CRM Thought Leadership

/CRM Thought Leadership

CRM Is Alive… and Thriving!

As I embark on yet another search for a VP of CRM, I once again observe the growing, widespread adoption of CRM as a top strategic business priority. When I first started recruiting in this space in 2001, the acronym CRM was about as well known as API. We can all thank Fred Newell, who many consider to be the “Godfather” of CRM thought leadership, for putting it into the business lexicon. As CEO of Seklemian/Newell, he was already an internationally renowned visionary and sought after marketing consultant. I vividly remember sitting down with Fred in 1999 at the annual DMA conference in San Francisco. I don’t recall what the circumstances were, but we shared an enormous base of common contacts in the database marketing field (which at the time was my main focus), and we had been introduced. He talked about his new (first) book, The New Rules of Marketing – How To Use One-to-One Relationship Marketing to be the Leader in Your Industry. He explained how there would be a strong demand for highly specialized CRM talent and he suggested that I learn as much as I could and get to know the players, which I did. Here’s this international guru offering fatherly advice to a common headhunter. Wow, I remember thinking: Better listen to him, and listen to him good! Today, CRM is fully one-quarter to one-third of my executive search practice, and I credit Fred for helping me “see the light.” Fred passed away in 2007, but his torch remains lit and shines as bright as ever at the CRMC Conference, which he started, and now under the brilliant direction of Devon Wylie. Those of us who have devoted so much of our professional lives to this field now consider the CRMC a must attend for anyone in the retail space.

One of the joys of recruiting in this field is hearing how CRM has positively impacted so many businesses. I am reaching out to many senior level CRM leaders in connection with this latest search who are with brands that just a few years ago had no such role on the org chart. Here is just a sampling of what I am hearing:

  • The head of CRM for a large insurer told me how their agents are experiencing multiple increases in productivity.
  • Another CRM’er talked about how it has allowed workers at a large automaker we all know to work together across multiple continents.
  • At one large pharmaceutical company, sales reps are generating new quotes in a matter of hours.
  • One CRM consultant I know well told me how some municipalities are even adopting CRM principles to engage citizens.
  • The head of CRM for a mid-size media company described how it has helped in the transition to digital readership (I have seen this first hand with several placements I made just last year with publishers).
  • Many tell me how it has boosted the use of mobile technology.
  • CRM is also transforming sales processes with social selling and mobile apps, and at some companies is being credited for reducing the sales cycle from months to days.

As I’ve written about many times over the years, CRM can be a complex machine with many moving parts. It can represent a seismic cultural shift moving a company from a traditional product-based management culture to one that is more customer-centric. Ask three senior executives to define CRM, you might just get 3 different answers, and of course that makes my job akin to kicking a field goal when no one really knows where the goal posts should be. But the positive impact CRM can have on an organization, when adopting a CRM mind-set makes sense, is irrefutable. And there are predictions that in just 10 years from now, AI and further technological advances will make today’s CRM look prehistoric by comparison.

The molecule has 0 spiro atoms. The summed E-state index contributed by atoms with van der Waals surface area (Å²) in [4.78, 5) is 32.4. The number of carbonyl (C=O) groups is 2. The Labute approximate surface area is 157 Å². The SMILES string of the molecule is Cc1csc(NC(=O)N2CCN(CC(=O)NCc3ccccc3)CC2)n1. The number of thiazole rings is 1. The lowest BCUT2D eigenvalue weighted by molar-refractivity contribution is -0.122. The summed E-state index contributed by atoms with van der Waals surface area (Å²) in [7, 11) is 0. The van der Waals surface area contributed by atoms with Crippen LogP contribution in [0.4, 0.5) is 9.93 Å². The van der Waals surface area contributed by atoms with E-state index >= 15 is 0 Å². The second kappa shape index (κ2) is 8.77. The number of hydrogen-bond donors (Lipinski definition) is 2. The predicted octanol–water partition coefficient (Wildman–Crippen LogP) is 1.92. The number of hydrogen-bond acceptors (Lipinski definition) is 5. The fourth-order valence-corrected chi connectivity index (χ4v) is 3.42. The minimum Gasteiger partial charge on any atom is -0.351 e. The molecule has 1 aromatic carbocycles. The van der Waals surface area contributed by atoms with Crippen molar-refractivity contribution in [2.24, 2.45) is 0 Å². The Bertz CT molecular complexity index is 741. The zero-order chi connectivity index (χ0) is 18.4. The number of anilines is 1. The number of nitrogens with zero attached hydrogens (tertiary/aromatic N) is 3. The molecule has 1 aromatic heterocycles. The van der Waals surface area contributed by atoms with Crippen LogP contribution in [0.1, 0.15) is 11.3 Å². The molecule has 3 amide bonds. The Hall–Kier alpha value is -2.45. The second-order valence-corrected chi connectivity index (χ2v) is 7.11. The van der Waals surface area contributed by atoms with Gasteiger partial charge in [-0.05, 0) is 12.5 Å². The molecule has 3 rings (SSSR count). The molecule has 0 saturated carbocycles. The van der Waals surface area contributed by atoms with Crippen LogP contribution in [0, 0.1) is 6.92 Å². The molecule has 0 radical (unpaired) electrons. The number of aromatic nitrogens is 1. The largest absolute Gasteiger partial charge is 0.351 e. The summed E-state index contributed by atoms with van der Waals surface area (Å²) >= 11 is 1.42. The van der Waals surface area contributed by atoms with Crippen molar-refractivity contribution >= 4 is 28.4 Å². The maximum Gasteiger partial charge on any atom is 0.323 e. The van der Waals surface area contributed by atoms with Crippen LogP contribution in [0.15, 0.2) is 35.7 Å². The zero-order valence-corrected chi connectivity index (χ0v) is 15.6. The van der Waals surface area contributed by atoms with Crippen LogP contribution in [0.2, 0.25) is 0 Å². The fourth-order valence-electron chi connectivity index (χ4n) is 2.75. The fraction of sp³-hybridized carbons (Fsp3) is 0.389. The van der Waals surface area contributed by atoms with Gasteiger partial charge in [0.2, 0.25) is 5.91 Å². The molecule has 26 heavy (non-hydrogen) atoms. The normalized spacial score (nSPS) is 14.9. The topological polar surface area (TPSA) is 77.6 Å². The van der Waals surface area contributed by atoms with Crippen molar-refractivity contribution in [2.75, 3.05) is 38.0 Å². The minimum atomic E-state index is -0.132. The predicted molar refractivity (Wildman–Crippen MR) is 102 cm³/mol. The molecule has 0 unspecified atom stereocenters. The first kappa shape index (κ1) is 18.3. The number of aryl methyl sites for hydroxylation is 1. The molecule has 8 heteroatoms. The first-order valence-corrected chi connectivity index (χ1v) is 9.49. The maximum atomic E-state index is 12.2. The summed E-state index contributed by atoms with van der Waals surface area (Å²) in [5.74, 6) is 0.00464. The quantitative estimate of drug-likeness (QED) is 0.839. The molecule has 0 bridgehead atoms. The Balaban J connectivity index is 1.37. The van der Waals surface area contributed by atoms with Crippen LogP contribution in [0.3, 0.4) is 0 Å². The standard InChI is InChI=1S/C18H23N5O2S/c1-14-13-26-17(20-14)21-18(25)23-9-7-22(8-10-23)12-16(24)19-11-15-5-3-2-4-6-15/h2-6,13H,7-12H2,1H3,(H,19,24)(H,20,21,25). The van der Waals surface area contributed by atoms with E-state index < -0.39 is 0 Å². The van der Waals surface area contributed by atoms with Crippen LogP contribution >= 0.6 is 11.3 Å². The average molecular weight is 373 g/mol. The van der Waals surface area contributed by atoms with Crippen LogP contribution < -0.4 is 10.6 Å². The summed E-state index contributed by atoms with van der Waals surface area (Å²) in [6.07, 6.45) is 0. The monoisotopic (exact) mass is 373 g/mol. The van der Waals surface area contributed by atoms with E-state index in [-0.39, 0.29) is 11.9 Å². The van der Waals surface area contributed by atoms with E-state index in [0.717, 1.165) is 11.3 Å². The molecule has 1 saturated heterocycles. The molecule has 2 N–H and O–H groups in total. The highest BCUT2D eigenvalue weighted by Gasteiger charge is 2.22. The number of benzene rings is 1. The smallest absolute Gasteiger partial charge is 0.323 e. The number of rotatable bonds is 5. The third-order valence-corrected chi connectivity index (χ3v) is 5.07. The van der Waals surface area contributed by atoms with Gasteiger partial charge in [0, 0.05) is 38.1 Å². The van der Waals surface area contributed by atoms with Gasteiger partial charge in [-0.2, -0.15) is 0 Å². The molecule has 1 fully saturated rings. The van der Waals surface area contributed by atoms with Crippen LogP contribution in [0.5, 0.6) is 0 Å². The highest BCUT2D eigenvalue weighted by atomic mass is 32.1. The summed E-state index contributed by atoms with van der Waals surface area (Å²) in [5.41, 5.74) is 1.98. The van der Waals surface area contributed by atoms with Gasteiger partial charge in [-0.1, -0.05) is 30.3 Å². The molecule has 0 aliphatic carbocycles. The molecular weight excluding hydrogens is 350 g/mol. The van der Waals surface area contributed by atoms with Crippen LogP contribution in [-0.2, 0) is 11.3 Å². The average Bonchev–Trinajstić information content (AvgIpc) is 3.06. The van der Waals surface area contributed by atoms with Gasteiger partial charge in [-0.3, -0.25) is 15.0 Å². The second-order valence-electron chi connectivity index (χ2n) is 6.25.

What To Look For When Hiring Senior CRM Leaders

Recently I received a call from a nationally known financial services firm we all know, and they were interested in talking with me about a search for a Director of CRM, their first such hire. What they really needed was a VP, but they just didn’t know it yet.  That would have been the perfect time for me to direct them to a posting I wrote about the characteristics of successful VP’s of CRM. Trouble is, I hadn’t written one yet.

This article is going to fix that.

As a recruiter who specializes in this space, I’ve helped many companies take customer engagement to the “next level,” as it were, by recruiting and placing CRM leaders across a wide spectrum of industries from casinos to restaurants to office supplies and capital equipment marketed to businesses big and small.  Some clients already had rudimentary loyalty programs in place, some had none at all. Some of them already had strong digital marketing infrastructure, others were just scratching the surface. But no matter where they were on the CRM continuum, they all had one common need: Someone with the vision to lead the charge and transform the way they think about their customers, from the C-suite to the stores where associates interact face-to-face directly with customers on a day-to-day basis.

So, what makes a good VP of CRM? It’s a complex role with lots of complex responsibilities, but these are some of the defining skills and abilities you need to look for if your organization wants to elevate the way it acquires and nurtures its customers:

A Transformative Strategic Leader

First and foremost, a Vice President of CRM fundamentally changes the way an organization thinks about it’s customers. They are a change agent in every sense of the word. They influence senior leaders and provide the guiding light to develop and deliver more personalized customer experiences. Changing the way an organization thinks about its customers it’s not as easy as it sounds, especially in the field where associates are not accustomed to a different level of consumer engagement, and in fact, often resist it. It’s the job of the CRM chief to embed this new way of thinking within the culture of the organization.

Know How To Market to Multiple Touch Points

The best CRM VP’s are truly channel agnostic- they go where the customer is. They enhance the customer experience by applying targeted offers at every point of engagement, whether it’s online, by email, direct mail, social media, on the phone, or in-store, and they do it in a way that facilitates ease of use to deepen brand engagement. They integrate digital media, whether it be social media, mobile, targeted display, search or whatever it may be, to strengthen customer engagement at every phase of the customer journey.